Once upon a time there was a little girl whose father bought a brand new Super Nintendo (the old one, Super Nes) for her and for her brother to play on. The first game that they both had ever played was Aladdin. Of course, since the girl was older and this is how siblings rule over each other, she got a say in who plays first and who does what. Her brother would sit next to her, wide eyed, watching the colorful screen perk up in front of him as his sister defeated guard after guard in her quest to get to the horrible Prime Minister, Jafaar, who was keeping Princess Jasmine with him.
They had only known the Atari before the Super Nes, the one that their uncle owned and played ping pong on. Whenever they'd go to their grandmother's house, fights with their cousins over who got to play next erupted. Magically, though, whenever a game would start, they would all turn quiet and stare at the screen, bewildered by what was going on, encouraging the lucky family member who got hold of the joystick to defeat the unruly pixelated monsters appearing on the screen. Encouraging the family member to win, and to do them proud.
Yes, this is how those children were. They would fight over who got to win the game and show off his or her video gaming skills, but after that would be resolved there is peace for a few minutes while someone is taking their turn. When the game is over, the same cycle repeats itself all over again.
Then, with the passing of time, technology developed and more advanced games were made with more players being able to handle more joysticks and have joint games. By that time, the girl and her family grew up a bit. She would defeat her elder male cousins and their times in games, and to prove herself further, engaged in real rough combat with them on the streets whenever they played. She would be the only female member of the family to be seen between a sea of white kandoura's and black slippers. Her uncle would sometimes see her there and tell her to enter the house and play with plastic figures with her other female cousins. She'd nod her head in respect, and as soon as she'd spy him leave the house, she'd run back out and finish up with her cousins. Once, she even tolerated the severe burns of a rash on her hands caused by her catching a fast ball kicked by her cousin who was the best football player around them as she was playing goalie. She held back her tears, raised her head up high, curved her red sweaty cheeks and smiled. They all cheered for her. It was one happy moment for her.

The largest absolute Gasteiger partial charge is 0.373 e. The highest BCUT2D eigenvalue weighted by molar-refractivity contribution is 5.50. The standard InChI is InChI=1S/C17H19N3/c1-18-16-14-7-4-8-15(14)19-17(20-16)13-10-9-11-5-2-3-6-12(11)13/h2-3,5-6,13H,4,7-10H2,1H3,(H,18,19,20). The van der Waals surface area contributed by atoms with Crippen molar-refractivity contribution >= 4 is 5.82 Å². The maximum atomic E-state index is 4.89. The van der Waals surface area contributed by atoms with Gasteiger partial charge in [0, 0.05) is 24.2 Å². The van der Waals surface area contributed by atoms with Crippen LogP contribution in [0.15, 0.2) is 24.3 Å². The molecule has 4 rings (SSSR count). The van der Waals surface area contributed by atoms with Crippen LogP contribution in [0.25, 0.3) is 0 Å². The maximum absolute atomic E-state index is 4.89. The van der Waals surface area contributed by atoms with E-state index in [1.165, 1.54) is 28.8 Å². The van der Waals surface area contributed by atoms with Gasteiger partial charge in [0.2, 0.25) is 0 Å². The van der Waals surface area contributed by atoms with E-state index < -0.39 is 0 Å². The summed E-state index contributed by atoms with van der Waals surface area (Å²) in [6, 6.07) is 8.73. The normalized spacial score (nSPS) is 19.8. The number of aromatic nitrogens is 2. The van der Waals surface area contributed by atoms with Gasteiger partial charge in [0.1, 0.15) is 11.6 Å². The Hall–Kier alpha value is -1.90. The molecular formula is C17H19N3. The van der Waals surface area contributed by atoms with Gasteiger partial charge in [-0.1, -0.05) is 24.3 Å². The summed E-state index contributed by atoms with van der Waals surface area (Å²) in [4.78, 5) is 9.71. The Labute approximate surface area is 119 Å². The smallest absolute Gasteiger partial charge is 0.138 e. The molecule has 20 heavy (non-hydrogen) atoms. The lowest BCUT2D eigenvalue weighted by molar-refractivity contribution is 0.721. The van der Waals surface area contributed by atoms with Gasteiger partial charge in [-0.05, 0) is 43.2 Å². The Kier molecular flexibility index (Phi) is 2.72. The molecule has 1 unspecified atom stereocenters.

Her envious female cousins would tease her about spending a lot of time with her male cousins. The reason, she explained, was because she thought that this girly stuff was boring. She liked life with a bit of spice and action, not one spent making imaginary dreams of what Prince Barbie would marry and what clothes would go with her pink makeup. Once, one of her female cousins was playing a video game and she gave the girl the joystick so she would see what she would do. At first, she laughed at her because the girl was just making the character of the video game walk around in circles. Later, though, she became awestruck as she saw how far the girl had made the character progress, it was something way beyond her expectations. She began to see the young girl in a new light, and held respect for her.
Then, when the girl would go out into the yard and onto the grass to play football with the boys, her female cousins would cheer on her and encourage her to stop balls and throw them (she was usually chosen as a goalie for her apt skill in that area). Later on, though, the girls found the guts and came out from the stands and onto the field where the games were played. They started participating, and for a short period of time even made their own girls' squad.
Those girls grew up, and so did the boys. They all went their different ways, hardly ever meeting at all as young adults, for they're each busy with their own lives.
The girl though, the main character of this tale, grew up to appreciate the small pleasures that such games give. She learnt that even the simplest things in life matter. They would remind her of the old and dusty days, and still give her the same feeling of excitement and joy for finishing yet another level and defeating yet another boss that she used to experience when playing Aladdin for the first time.
Such pleasures never grow old...
Breaking the Chains:
"Computer games don't affect kids, I mean if Pac Man affected us as kids, we'd all be running around in darkened rooms, munching pills and listening to repetitive music"